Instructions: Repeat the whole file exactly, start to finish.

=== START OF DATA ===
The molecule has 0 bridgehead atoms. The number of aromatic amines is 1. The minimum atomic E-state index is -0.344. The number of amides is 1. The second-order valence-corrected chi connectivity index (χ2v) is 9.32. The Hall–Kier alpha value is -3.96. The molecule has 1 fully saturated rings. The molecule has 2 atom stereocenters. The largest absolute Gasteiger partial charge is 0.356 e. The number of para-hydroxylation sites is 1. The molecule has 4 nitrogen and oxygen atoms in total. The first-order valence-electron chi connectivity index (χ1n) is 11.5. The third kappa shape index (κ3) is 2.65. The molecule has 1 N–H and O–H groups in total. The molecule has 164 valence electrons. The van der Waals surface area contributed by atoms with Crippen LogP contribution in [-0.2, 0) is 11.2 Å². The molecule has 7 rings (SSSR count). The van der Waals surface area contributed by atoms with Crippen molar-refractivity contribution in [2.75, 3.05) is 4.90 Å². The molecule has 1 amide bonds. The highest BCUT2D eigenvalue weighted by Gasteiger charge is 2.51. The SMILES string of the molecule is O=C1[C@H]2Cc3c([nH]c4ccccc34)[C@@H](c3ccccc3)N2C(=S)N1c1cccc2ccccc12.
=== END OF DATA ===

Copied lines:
The molecule has 0 bridgehead atoms. The number of aromatic amines is 1. The minimum atomic E-state index is -0.344. The number of amides is 1. The second-order valence-corrected chi connectivity index (χ2v) is 9.32. The Hall–Kier alpha value is -3.96. The molecule has 1 fully saturated rings. The molecule has 2 atom stereocenters. The largest absolute Gasteiger partial charge is 0.356 e. The number of para-hydroxylation sites is 1. The molecule has 4 nitrogen and oxygen atoms in total. The first-order valence-electron chi connectivity index (χ1n) is 11.5. The third kappa shape index (κ3) is 2.65. The molecule has 1 N–H and O–H groups in total. The molecule has 164 valence electrons. The van der Waals surface area contributed by atoms with Crippen LogP contribution in [-0.2, 0) is 11.2 Å². The molecule has 7 rings (SSSR count). The van der Waals surface area contributed by atoms with Crippen molar-refractivity contribution in [2.75, 3.05) is 4.90 Å². The molecule has 1 amide bonds. The highest BCUT2D eigenvalue weighted by Gasteiger charge is 2.51. The SMILES string of the molecule is O=C1[C@H]2Cc3c([nH]c4ccccc34)[C@@H](c3ccccc3)N2C(=S)N1c1cccc2ccccc12.